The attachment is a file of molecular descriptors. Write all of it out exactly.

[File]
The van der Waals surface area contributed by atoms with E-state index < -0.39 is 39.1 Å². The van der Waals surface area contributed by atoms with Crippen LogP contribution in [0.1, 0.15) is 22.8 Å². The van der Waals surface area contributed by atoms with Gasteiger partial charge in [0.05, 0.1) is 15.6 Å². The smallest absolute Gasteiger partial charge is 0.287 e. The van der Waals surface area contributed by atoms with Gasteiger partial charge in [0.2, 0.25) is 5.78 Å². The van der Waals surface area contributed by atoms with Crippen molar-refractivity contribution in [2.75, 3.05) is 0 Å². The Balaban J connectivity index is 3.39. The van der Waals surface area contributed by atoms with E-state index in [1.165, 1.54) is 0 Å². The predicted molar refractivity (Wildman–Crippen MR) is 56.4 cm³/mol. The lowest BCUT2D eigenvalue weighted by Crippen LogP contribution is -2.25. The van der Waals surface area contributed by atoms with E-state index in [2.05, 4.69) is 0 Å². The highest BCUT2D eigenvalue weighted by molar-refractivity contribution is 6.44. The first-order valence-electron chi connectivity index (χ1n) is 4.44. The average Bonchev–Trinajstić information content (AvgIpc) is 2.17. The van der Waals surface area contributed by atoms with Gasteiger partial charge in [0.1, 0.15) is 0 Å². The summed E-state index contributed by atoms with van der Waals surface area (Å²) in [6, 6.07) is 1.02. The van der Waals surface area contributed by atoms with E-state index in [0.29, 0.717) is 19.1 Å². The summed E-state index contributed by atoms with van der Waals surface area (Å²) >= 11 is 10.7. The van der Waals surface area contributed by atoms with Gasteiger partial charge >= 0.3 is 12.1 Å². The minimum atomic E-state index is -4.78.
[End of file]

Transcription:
The van der Waals surface area contributed by atoms with E-state index < -0.39 is 39.1 Å². The van der Waals surface area contributed by atoms with Crippen LogP contribution in [0.1, 0.15) is 22.8 Å². The van der Waals surface area contributed by atoms with Gasteiger partial charge in [0.05, 0.1) is 15.6 Å². The smallest absolute Gasteiger partial charge is 0.287 e. The van der Waals surface area contributed by atoms with Gasteiger partial charge in [0.2, 0.25) is 5.78 Å². The van der Waals surface area contributed by atoms with Crippen molar-refractivity contribution in [2.75, 3.05) is 0 Å². The Balaban J connectivity index is 3.39. The van der Waals surface area contributed by atoms with E-state index in [1.165, 1.54) is 0 Å². The predicted molar refractivity (Wildman–Crippen MR) is 56.4 cm³/mol. The lowest BCUT2D eigenvalue weighted by Crippen LogP contribution is -2.25. The van der Waals surface area contributed by atoms with E-state index in [2.05, 4.69) is 0 Å². The highest BCUT2D eigenvalue weighted by molar-refractivity contribution is 6.44. The first-order valence-electron chi connectivity index (χ1n) is 4.44. The average Bonchev–Trinajstić information content (AvgIpc) is 2.17. The van der Waals surface area contributed by atoms with Gasteiger partial charge in [0.1, 0.15) is 0 Å². The summed E-state index contributed by atoms with van der Waals surface area (Å²) in [6, 6.07) is 1.02. The van der Waals surface area contributed by atoms with E-state index in [0.29, 0.717) is 19.1 Å². The summed E-state index contributed by atoms with van der Waals surface area (Å²) >= 11 is 10.7. The van der Waals surface area contributed by atoms with Gasteiger partial charge >= 0.3 is 12.1 Å². The minimum atomic E-state index is -4.78.